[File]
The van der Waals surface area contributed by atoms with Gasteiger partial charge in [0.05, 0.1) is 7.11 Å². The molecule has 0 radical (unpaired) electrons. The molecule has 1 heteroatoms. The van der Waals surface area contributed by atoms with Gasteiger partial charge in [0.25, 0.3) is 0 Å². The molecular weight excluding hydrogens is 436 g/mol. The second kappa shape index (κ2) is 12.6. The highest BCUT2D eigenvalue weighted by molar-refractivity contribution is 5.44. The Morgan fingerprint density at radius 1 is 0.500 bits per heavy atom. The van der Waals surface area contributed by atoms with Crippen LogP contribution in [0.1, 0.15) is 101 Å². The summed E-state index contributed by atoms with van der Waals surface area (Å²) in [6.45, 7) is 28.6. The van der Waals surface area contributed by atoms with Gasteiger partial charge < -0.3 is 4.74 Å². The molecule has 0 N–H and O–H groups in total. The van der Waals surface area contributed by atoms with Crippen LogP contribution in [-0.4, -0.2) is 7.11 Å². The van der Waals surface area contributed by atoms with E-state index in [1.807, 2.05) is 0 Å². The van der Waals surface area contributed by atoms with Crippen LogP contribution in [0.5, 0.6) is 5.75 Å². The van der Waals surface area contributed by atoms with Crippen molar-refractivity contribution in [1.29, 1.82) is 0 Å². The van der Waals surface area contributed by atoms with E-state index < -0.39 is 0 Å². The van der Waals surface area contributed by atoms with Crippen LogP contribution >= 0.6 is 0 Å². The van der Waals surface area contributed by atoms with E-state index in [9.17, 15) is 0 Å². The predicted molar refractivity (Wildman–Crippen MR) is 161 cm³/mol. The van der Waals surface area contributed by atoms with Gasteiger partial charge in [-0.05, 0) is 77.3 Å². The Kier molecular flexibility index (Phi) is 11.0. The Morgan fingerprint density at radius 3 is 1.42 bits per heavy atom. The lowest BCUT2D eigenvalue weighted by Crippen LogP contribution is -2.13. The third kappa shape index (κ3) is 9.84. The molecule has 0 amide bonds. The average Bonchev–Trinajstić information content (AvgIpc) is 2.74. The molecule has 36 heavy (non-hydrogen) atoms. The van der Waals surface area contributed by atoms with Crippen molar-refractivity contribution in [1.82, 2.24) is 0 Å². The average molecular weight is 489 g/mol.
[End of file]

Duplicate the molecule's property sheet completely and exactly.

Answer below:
The van der Waals surface area contributed by atoms with Gasteiger partial charge in [0.05, 0.1) is 7.11 Å². The molecule has 0 radical (unpaired) electrons. The molecule has 1 heteroatoms. The van der Waals surface area contributed by atoms with Gasteiger partial charge in [0.25, 0.3) is 0 Å². The molecular weight excluding hydrogens is 436 g/mol. The second kappa shape index (κ2) is 12.6. The highest BCUT2D eigenvalue weighted by molar-refractivity contribution is 5.44. The Morgan fingerprint density at radius 1 is 0.500 bits per heavy atom. The van der Waals surface area contributed by atoms with Crippen LogP contribution in [0.1, 0.15) is 101 Å². The summed E-state index contributed by atoms with van der Waals surface area (Å²) in [6.45, 7) is 28.6. The van der Waals surface area contributed by atoms with Gasteiger partial charge < -0.3 is 4.74 Å². The molecule has 0 N–H and O–H groups in total. The van der Waals surface area contributed by atoms with Crippen LogP contribution in [-0.4, -0.2) is 7.11 Å². The van der Waals surface area contributed by atoms with E-state index in [1.807, 2.05) is 0 Å². The van der Waals surface area contributed by atoms with Crippen LogP contribution in [0.5, 0.6) is 5.75 Å². The van der Waals surface area contributed by atoms with Crippen molar-refractivity contribution in [1.29, 1.82) is 0 Å². The van der Waals surface area contributed by atoms with E-state index < -0.39 is 0 Å². The van der Waals surface area contributed by atoms with Crippen LogP contribution >= 0.6 is 0 Å². The van der Waals surface area contributed by atoms with E-state index in [9.17, 15) is 0 Å². The predicted molar refractivity (Wildman–Crippen MR) is 161 cm³/mol. The van der Waals surface area contributed by atoms with Gasteiger partial charge in [-0.05, 0) is 77.3 Å². The Kier molecular flexibility index (Phi) is 11.0. The Morgan fingerprint density at radius 3 is 1.42 bits per heavy atom. The lowest BCUT2D eigenvalue weighted by Crippen LogP contribution is -2.13. The third kappa shape index (κ3) is 9.84. The molecule has 0 amide bonds. The average Bonchev–Trinajstić information content (AvgIpc) is 2.74. The molecule has 36 heavy (non-hydrogen) atoms. The van der Waals surface area contributed by atoms with Crippen molar-refractivity contribution in [1.82, 2.24) is 0 Å². The average molecular weight is 489 g/mol.